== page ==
The Periodic Electronegativity Table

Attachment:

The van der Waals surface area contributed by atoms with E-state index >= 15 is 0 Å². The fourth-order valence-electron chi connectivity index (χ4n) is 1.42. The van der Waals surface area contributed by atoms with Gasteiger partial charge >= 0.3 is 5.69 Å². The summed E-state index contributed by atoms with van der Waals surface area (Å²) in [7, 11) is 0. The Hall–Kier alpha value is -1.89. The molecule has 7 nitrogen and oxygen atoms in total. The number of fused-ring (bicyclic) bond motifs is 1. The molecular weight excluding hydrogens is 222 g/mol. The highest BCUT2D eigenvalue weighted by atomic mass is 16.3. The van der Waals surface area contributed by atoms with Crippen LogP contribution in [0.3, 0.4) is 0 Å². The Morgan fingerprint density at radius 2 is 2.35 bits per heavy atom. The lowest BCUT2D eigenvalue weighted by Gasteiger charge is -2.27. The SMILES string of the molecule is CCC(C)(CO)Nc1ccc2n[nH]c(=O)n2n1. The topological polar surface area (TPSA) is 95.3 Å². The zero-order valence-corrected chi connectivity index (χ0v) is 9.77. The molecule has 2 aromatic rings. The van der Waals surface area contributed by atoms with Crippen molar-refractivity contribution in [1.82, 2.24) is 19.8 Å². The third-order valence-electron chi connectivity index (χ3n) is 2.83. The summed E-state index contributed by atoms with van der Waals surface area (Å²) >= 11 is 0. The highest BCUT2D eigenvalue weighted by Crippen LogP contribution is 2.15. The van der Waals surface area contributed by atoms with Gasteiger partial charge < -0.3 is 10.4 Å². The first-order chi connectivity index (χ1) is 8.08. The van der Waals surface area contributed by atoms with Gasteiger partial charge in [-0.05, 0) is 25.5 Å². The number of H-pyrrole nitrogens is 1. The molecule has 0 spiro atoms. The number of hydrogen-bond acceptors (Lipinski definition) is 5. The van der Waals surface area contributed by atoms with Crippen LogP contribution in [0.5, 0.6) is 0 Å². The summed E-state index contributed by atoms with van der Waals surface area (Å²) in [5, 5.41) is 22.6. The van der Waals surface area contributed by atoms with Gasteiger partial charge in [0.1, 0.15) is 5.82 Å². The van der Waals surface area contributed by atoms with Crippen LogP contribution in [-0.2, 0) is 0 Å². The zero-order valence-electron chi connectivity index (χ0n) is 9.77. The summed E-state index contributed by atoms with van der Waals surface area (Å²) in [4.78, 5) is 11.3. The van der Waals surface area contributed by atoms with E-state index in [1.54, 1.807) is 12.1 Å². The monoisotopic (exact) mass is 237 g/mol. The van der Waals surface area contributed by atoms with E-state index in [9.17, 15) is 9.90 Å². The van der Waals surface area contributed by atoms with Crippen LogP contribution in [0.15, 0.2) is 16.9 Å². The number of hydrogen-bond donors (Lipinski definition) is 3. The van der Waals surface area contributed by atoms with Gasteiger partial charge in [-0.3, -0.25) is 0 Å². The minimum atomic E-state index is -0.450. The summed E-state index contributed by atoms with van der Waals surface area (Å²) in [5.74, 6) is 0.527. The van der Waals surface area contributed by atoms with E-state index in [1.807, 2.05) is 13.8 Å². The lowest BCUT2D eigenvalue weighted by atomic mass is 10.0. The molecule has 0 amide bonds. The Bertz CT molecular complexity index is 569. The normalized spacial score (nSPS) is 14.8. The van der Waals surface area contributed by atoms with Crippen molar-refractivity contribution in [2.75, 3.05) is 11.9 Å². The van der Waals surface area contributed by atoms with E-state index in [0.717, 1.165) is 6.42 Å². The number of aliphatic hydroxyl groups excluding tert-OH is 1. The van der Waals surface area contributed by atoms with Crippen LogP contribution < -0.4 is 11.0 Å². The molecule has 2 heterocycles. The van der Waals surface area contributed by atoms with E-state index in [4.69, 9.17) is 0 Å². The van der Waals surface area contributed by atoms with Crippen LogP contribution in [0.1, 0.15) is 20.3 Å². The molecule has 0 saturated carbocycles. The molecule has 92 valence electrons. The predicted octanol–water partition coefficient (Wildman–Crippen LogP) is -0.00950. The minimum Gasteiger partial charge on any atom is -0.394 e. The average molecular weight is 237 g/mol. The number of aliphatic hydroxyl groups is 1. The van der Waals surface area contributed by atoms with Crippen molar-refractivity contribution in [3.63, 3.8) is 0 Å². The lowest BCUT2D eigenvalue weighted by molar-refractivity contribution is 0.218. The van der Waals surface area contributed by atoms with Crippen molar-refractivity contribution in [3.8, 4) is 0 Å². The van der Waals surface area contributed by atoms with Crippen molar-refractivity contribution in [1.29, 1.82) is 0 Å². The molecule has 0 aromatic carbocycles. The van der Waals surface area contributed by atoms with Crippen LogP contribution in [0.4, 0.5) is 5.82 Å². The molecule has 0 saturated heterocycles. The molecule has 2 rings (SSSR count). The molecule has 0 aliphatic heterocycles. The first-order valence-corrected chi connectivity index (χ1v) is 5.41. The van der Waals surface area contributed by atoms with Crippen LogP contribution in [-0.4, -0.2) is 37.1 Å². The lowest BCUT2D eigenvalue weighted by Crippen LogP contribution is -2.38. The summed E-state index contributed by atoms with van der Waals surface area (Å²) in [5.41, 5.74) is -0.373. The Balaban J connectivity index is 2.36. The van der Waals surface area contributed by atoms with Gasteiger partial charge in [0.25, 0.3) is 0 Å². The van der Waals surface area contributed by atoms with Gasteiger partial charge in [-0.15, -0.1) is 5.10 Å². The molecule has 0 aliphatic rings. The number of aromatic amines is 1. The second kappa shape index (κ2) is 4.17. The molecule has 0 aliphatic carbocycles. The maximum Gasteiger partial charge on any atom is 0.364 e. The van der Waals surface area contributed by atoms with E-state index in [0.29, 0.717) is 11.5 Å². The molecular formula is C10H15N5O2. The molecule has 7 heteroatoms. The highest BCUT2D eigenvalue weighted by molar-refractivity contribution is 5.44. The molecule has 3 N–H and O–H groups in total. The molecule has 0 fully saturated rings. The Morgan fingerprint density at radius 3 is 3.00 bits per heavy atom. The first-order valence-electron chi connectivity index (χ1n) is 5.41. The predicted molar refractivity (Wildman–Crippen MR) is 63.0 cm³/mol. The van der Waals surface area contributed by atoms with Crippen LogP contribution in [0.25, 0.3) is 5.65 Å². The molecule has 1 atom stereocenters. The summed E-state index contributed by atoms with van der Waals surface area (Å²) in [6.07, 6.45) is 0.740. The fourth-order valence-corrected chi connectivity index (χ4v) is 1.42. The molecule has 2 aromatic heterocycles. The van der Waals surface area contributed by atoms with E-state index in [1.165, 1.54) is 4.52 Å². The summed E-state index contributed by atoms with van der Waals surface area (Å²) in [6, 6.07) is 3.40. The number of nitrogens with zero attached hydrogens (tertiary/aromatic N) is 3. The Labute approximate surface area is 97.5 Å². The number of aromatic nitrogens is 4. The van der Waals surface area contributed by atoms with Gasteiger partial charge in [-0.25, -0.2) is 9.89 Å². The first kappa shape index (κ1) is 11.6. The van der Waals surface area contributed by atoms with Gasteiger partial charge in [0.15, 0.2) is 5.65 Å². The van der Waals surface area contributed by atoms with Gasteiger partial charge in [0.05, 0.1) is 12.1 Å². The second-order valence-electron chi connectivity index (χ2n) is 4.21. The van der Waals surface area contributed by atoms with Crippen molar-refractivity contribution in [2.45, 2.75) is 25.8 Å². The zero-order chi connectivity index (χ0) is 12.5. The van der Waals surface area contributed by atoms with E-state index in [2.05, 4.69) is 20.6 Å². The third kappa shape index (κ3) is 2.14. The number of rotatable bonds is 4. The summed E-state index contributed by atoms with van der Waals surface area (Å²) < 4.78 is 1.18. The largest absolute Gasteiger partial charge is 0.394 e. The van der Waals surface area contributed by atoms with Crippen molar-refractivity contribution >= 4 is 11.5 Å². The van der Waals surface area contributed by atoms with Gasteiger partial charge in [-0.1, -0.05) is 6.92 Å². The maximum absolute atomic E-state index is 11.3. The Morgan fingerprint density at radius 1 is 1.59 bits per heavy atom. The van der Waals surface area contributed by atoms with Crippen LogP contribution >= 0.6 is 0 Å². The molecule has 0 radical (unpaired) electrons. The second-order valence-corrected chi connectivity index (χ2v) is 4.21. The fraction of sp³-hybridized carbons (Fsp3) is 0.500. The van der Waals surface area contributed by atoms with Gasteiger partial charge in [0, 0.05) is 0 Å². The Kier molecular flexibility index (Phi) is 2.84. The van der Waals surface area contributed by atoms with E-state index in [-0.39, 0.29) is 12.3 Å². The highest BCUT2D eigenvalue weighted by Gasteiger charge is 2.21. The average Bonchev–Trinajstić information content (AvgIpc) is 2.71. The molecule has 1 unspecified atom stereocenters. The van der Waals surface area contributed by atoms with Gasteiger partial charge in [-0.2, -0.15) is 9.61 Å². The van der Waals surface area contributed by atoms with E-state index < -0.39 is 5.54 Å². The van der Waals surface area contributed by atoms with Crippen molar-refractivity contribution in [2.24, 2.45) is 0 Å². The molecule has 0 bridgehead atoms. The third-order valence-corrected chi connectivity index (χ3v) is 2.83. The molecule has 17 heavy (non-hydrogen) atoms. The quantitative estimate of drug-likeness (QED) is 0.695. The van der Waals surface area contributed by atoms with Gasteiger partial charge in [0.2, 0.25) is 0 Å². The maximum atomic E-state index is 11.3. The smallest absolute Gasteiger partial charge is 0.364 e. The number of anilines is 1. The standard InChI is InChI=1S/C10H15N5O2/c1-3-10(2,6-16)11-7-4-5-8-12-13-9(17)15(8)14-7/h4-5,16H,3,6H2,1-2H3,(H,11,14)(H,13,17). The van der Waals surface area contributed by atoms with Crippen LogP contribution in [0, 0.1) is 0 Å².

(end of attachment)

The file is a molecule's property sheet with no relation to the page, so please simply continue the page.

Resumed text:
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The Periodic Electronegativity Table Jan C. A. Boeyens Unit for Advanced Study, University of Pretoria, South Africa Reprint requests to J. C. A. Boeyens. E-mail: [email protected] Z. Naturforsch. 2008, 63b, 199 – 209; received October 16, 2007 The origins and development of the electronegativity concept as an empirical construct are brieﬂy examined, emphasizing the confusion that exists over the appropriate units in which to express this quantity. It is shown how to relate the most reliable of the empirical scales to the theoretical deﬁnition of electronegativity in terms of the quantum potential and ionization radius of the atomic valence state. The theory reﬂects not only the periodicity of the empirical scales, but also accounts for the related thermochemical data and serves as a basis for the calculation of interatomic interaction within molecules. The intuitive theory that relates electronegativity to the average of ionization energy and electron afﬁnity is elucidated for the ﬁrst time and used to estimate the electron afﬁnities of those elements for which no experimental measurement is possible. Key words: Valence State, Quantum Potential, Ionization Radius Introduction electronegative elements used to be distinguished tra- ditionally [1]. Electronegativity, apart from being the most useful This theoretical notion, in one form or the other, has theoretical concept that guides the practising chemist, survived into the present, where, as will be shown, it is also the most bothersome to quantify from ﬁrst prin- provides a precise deﬁnition of electronegativity. Elec- ciples. In historical context the concept developed in a tronegativity scales that fail to reﬂect the periodicity of natural way from the early distinction between antag- the L-M curve will be considered inappropriate. onistic elements, later loosely identiﬁed as metals and non-metals, and later still as electropositive and elec- The Pauling Scale tronegative elements, classiﬁed as a function of their periodic atomic volumes [1]. The ﬁrst known attempt to quantify electronegativ- Lothar Meyer’s atomic volume curve, in its mod- ity was made by Pauling, who devised an empirical ern form, which shows atomic volume as a function scale, on the basis of thermochemical data [2]. It re- of atomic number, still provides one of the most con- lies on the simple idea that an electrovalent linkage vincing demonstrations of elemental periodicity and an between a pair of electropositive and electronegative equally clear exposition of atomic electronegativity. atoms results from the transfer of an electron between Atomic volume, computed as V = M/ρ from gram- the two: atomic mass and the density of solid elements, is plot- → + − ted against atomic number. Instead of connecting all e. g. Na + Cl Na Cl points in sequence of Z, the curve, in Fig. 1, is inter- whereas a covalent linkage between a homopolar pair s p d rupted at those points where completion of , , and requires equal sharing of two electrons: f energy levels are known to occur. By this procedure the curve fragments into regions made up of either 2 or e. g. Cl · + · Cl → Cl:Cl 8 elements, except in the rare-earth domain. Taken to- gether with the preceeding couple of elements, Cs and All possible diatomic combinations, AB, correspond Ba, a break at Sm divides this domain into two eight- to situations between the two extremes. The larger the member segments at an obviously special point on the difference in electronegativity, |xA − xB|, the larger is curve. All segmented regions now occur in strict al- the electrovalent component that stabilizes the linkage, ternation as negatively and positively sloping curves. and the smaller the covalent contribution. In thermo- This is exactly the basis on which electropositive and chemical terms [3] – page 88: 0932–0776 / 08 / 0200–0199 $ 06.00 © 2008 Verlag der Zeitschrift f¨ur Naturforschung, T¨ubingen · http://znaturforsch.com 200 J. C. A. Boeyens · The Periodic Electronegativity Table Fig. 1. Modern version of Lothar Meyer’s atomic volume curve. the values of the difference between the atoms”, have only clouded the issue, without adding energy D(A-B) of the bond between two anything to the basic idea. atoms A and B and the energy expected for a normal covalent bond, assumed to Alternative Deﬁnitions be the arithmetic mean or the geometric The intuitive (Mulliken) redeﬁnition of electronega- mean of the bond energies D(A-A) and tivity [4] as the average of the ionization potential and D(B-B), increase as the two atoms A and electron afﬁnity of an atom caused endless confusion B become more and more unlike with re- in subsequent interpretations and stimulated the devel- spect to the qualitative property that the opment of several alternative scales, in conﬂict with the chemist calls electronegativity, the power central concept. of an atom in a molecule to attract elec- Although the Mulliken deﬁnition trons to itself. 1 χ (A)= (I + E ) To hold for both deﬁnitions of the covalent mean it is M 2 A A assumed that, ideally expresses electronegativity as an energy, rather than its 1 √ (D + D )= D · D square root as in the Pauling deﬁnition, it was casually 2 AA BB AA BB accepted that there is a linear relationship between the two scales, as in [5]: or squared: χ = 3.15χ 2 + 2 − · = ∆2 M P DAA DBB 2DAA DBB 0or AB Assuming [6], by disregarding dimensional arguments, ∆ ∆ | − |2 = such that =0forA = B,or = xA xB for A B, that the Pauling electronegativity of an atomic species ( − ) | − | deﬁning xA xB = DAA DBB . The well-known S is speciﬁed by χS = (IS + AS)/2=−µ,itisassumed, Pauling scale of electronegativities results from this effectively deﬁned as measuring the escaping tendency deﬁnition on specifying dissociation energies in units of electrons from S. Its negative, −µ, is the chemical of eV1. potential of the electrons. Some secondary notions, popular in the Pauling era, such as “the extra resonance energy that results from Gordy the partial ionic character of the bonds between unlike A more precise deﬁnition of an electronegativity en- 1In later work [3] Pauling used a value of 30 instead of the factor ergy function, as the surface potential at atomic co- 23 that converts kcal mol−1 into eV. valent boundaries, was proposed by Gordy [7]. The J. C. A. Boeyens · The Periodic Electronegativity Table 201 method deﬁned the absolute electronegativity of a neu- The Pauling scale measures the square root of an en- tral atom in a stable molecule as the potential energy ergy and the AR scale measures a force. Simple dimen- Z f e/r,whereZ f is the effective charge of an atomic sional analysis shows that the two scales are related by core acting on a valence electron at a distance equal a factor K, with dimensions such that: to the covalent radius from the nucleus. By separating / − − the valence shell from the core, it is assumed that the K · M1 2LT 1 = MLT 2 effective positive charge of the core is equal in magni- tude to the electronic charge of the valence shell. On Charge, measured in coulomb, has dimensions C = / / − this basis Gordy assumed that any valence electron is M1 2L3 2T 1, which means that K has dimensions − / − / screened from the core by a constant factor, k, for each CL 3 2, or in terms of volume (L3), CV 1 2 = − / of the other valence electrons. Hence (C2V 1)1 2. The quantity in parentheses denotes the product of a charge q1 and a charge density q2/V,re- Z f = n − k(n − 1)=k(n + 1) lated to the screening assumption. Instead of using this relationship to relate the two where n counts the number of electrons in the valence scales, Allred [12] recalculated all thermochemical shell. The formula electronegativities using an extended data set with n + 1 comprehensive cross-reference between different di- χ = 0.31 + 0.50 r atomic combinations in molecules. This exercise pro- vided ample proof that there is no consistency within produced values to match the Pauling scale. The nu- the thermochemical scale. As an example, the indepen- merical match may be reasonable, but the meaning of dently calculated χ values for the elements F, Cl, Br the proportionality constants is unclear. and I ﬂuctuate over the ranges 3.88 – 4.12, 3.04 – 3.36, Dimensionally the quantity Z f cannot√ represent an 2.86 – 3.05, and 2.44 – 2.78 units, respectively; an av- electric charge, which requires χ ∝ 1/ r [8], but erage spread of 0.27 units. The overall effect is an in- rather some empirical factor that deﬁnes electronega- creased discrepancy between the (AR) force-scale and tivity as a function of atomic size, (1/r). the thermochemical Pauling scale. The alternative val- ues for gold are 1.4 and 2.54 units. Allred and Rochow The universally respected, routinely cited [9] and A Common Scale widely used electronegativity scale of Allred and Ro- Countless efforts to establish a common electroneg- chow [10] (AR): ativity scale have been reported in the literature, with- out success. As consensus compromise the AR and Z f χ = 0.359 + 0.744 Pauling scales have been afforded some standing as r2 cov those which all competing scales are obligated to is of the same type. In this case Z f is obtained from the match [13]. It is hardly surprising that, under this self- screening factor between the nucleus and an external imposed constraint, no independent, more logical, def- electron, at the surface of the covalent sphere, calcu- inition of electronegativity has emerged. lated with Slater’s rules [11]. The two extra constants In reality, both scales are simply too erratic and un- that seem to convert a force into the square root of en- reliable to serve as a benchmark to guide theoretical ergy, are neither explained nor interpreted.